Arm with sunburn on part of arm that was exposed.

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How to Sleep with a Sunburn

· Article

How to Sleep with a Sunburn

Sunburns not only leave us with uncomfortable skin during the day, but also at night. Skin damaged by the sun can sabotage sleep – sometimes for a few nights at a time – but thankfully, there are some tried and true ways to find a little relief.


How Sunburns Can Sabotage Sleep


Sunburns are caused by overexposure to ultraviolet (UV) light – which can happen on the sunniest, hottest day, or on a cool, cloudy day. To heal the damaged skin cells after too much time in the sun, our bodies send extra blood to the skin, which is why sunburns appear so red. A bad sunburn may take several days (or even longer) to heal.


Sunburns can lead to uncomfortable, swollen skin that’s hot to the touch. Painful, tight, itchy skin – plus the potential headache, fever, nausea and chills sometimes caused by severe burns – can make it hard to fall and stay asleep.


How to Get Some Relief


Rule number one for healing your skin and making it feel better after a painful burn? Get out of the sun immediately. “And if you have a really severe sunburn all over your body, you need to go to the emergency room,” says Dr. Ronda Farah, M.D. dermatologist and assistant professor at the University of Minnesota Department of Dermatology. The following seven tips won’t necessarily change the course of your sunburn, but they can help you feel a little better – and get more shut-eye – while your skin heals.


1. Drink plenty of water.


Sunburns draw fluid to the skin, which can lead to dehydration, so it’s a good idea to drink plenty of water throughout the day.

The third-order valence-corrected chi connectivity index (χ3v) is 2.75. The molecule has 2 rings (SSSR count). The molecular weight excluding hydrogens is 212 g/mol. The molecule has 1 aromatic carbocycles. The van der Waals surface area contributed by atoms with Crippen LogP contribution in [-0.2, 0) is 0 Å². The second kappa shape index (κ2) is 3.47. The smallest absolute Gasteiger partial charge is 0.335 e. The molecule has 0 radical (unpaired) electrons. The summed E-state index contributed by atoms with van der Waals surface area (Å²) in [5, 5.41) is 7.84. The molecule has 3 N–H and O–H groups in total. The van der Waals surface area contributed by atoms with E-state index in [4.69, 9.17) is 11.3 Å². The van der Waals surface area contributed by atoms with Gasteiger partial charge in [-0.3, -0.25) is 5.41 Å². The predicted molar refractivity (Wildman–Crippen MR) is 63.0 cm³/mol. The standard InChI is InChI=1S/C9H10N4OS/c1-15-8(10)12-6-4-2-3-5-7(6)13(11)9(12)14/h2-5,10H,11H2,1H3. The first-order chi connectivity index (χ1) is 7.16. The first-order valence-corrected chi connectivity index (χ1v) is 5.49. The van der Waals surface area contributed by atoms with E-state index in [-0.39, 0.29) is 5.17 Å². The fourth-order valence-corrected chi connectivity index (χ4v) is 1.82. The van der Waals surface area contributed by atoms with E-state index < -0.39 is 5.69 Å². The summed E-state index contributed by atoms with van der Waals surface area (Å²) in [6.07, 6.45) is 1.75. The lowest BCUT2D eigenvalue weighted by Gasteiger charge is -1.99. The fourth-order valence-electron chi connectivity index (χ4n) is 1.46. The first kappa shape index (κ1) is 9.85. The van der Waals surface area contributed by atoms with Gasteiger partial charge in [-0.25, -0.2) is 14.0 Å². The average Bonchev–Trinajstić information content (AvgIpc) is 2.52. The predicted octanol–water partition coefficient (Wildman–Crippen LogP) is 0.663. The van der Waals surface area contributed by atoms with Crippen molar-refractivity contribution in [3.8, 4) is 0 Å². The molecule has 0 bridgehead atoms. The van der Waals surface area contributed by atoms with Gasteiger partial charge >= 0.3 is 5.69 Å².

2. Moisturize.


Once you get out of a cool shower or bath, gently pat your skin dry and apply moisturizer with vitamins A and E. “Usually we tell patients they can use aloe to calm down the pain,” Dr. Farah says. Aloe vera is both moisturizing and cooling. Look for 100-percent aloe vera gel, and chill it in the refrigerator for extra relief.


3. Take aspirin or ibuprofen.


Both of these anti-inflammatory medications can help reduce swelling, redness and discomfort. “Sometimes we’ll prescribe topicals or oral medications to help with the inflammation,” Farah says.


4. Apply hydrocortisone.


For especially itchy, swollen skin, apply hydrocortisone. Available in ointments, creams, sprays, and lotions, this topical medication can help reduce swelling, redness, itching and skin discomfort.


5. Resist the temptation to rub ice on the skin.


“If somebody puts an ice cube directly on the skin, that can harm it too,” Farah says. Rather than damage skin even more with something that’s too cold, stick to a cool bath or shower or a cool compress to help reduce pain before bed.


6. Wear loose, breathable clothing.


It’s a good idea to avoid constricting clothing on sunburned areas. “I wouldn’t wear something nylon,” Dr. Farah says. “But dermatologists really like cotton.”


7. Learn from your mistake.


Reflect on why and how you got a sunburn, and use your sunburn as a learning experience to prevent more sleepless nights, Dr. Farah suggests.


We hope you’ll never need the above 7 tips to sleep with a sunburn, but if you do (we’ve all been there – stuck without sunscreen, surprised how intensely tropical the sun was while vacationing, or wondering how you got burned when the sun wasn’t even out?!), we hope you find comfort so you can heal while you sleep.



For more tips to sleep comfortably in the summer, check out our post on summertime sleeplessness.

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